May 26, 2013
Italians vote in crucial election for euro zone
Italians voted in one of the most closely watched and unpredictable elections in years, with pent-up fury over a discredited elite adding to concern it may not produce a government strong enough to lead Italy out of an economic slump.
The election, which concludes on Monday afternoon, is being followed closely by investors; their memories are still fresh of the potentially catastrophic debt crisis that saw Mario Monti, an economics professor and former bureaucrat, summoned to serve as prime minister in place of Silvio Berlusconi 15 months ago.
A weak Italian government could, many fear, prompt a new dip in confidence in the European Union's single currency.
Opinion polls give the center-left a narrow lead but the result has been thrown completely open by the prospect of a huge protest vote against the painful austerity measures imposed by Monti's government and deep anger over a never-ending series of corruption scandals. Berlusconi's centre-right has also revived.
"I'm not confident that the government that emerges from the election will be able to solve any of our problems," said Attilio Bianchetti, a 55-year-old builder in Milan, who voted for the anti-establishment 5-Star Movement of comic and blogger Beppe Grillo.
The 64-year-old Grillo, heavily backed by a frustrated generation of young Italians hit by record unemployment, has been one of the biggest features of the last stage of the campaign, packing rallies in town squares up and down Italy.
"He's the only real new element in a political landscape where we've been seeing the same faces for too long," said Vincenzo Cannizzaro, 48, in the Sicialian capital Palermo.
Italians started voting at 8 a.m. (0700 GMT). Polling booths will remain open until 10 p.m. on Sunday and open again between 7 a.m. and 3 p.m. on Monday. Exit polls will come out soon after voting ends and official results are expected by early Tuesday.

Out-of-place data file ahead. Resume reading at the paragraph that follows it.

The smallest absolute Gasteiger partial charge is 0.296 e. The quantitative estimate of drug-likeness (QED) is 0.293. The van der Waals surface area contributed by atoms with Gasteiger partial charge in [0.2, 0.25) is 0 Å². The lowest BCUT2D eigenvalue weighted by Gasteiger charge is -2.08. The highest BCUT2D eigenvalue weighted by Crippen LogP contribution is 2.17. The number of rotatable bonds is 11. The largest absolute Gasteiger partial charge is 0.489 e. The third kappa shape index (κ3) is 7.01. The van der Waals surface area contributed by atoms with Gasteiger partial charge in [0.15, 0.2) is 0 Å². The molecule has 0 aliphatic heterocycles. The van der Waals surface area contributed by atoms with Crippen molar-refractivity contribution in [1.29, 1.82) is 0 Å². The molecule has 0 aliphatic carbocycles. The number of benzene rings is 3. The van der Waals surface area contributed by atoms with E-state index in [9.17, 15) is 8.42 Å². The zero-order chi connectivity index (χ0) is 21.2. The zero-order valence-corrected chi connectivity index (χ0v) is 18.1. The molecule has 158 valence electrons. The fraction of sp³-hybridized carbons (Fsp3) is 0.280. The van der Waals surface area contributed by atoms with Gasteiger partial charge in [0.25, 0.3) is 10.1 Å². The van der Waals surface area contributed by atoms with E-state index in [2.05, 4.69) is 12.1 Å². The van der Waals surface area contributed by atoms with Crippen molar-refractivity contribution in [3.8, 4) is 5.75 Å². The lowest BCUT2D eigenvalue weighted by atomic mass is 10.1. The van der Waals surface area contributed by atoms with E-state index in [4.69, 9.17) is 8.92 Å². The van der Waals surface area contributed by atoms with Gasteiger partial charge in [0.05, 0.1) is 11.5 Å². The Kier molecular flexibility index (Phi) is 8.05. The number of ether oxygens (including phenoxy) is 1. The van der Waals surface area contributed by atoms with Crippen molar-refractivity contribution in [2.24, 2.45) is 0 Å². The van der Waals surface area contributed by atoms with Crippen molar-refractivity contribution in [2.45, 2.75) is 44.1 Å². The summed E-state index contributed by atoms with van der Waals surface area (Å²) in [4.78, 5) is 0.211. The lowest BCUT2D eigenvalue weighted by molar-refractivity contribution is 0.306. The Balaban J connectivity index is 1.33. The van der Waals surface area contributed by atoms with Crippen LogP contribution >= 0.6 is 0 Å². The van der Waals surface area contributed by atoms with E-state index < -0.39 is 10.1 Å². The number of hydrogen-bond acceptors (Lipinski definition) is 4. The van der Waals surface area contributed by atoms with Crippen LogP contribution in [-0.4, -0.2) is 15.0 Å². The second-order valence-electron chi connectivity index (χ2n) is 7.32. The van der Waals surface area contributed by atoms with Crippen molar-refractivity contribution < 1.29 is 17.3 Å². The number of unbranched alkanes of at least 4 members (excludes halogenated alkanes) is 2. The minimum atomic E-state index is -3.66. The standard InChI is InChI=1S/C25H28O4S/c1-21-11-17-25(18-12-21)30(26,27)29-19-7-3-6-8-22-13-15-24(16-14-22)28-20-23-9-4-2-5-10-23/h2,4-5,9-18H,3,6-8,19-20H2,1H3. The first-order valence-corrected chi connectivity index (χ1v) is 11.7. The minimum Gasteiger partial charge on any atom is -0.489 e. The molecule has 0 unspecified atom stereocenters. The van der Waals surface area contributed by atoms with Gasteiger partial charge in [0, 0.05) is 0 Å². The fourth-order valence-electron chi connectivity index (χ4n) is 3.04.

Snow in northern regions is expected to last into Monday and could discourage some of the 47 million people eligible to vote in Italy to head out to polling stations, though the Interior Ministry has said it is fully prepared for bad weather.
Monti and his wife cast their votes at a polling booth in a Milan school on Sunday morning and centre-left leader Pier Luigi Bersani, the leader opinion polls suggest will have to form a new government, voted in his home town of Piacenza.
A small group of women's rights demonstrators greeted former prime minister Berlusconi when he voted in Milan. They bared their breasts in protest at the conservative leader, who is on trial at present for having sex with an underage prostitute.
Whichever government emerges from the election will have to tackle reforms needed to address problems that have given Italy one of the most sluggish economies in the developed world for the past two decades.
But the widespread despair over the state of the country, where a series of corruption scandals has highlighted the stark divide between a privileged political elite and millions of ordinary Italians, has left deep scars.
"It's our fault, Italian citizens. It's our closed mentality. We're just not Europeans," said Luciana Li Mandri, a 37-year-old public servant in Palermo.
"We're all about getting favors when we study, getting a protected job when we work. That's the way we are and we can only be represented by people like that as well," she said.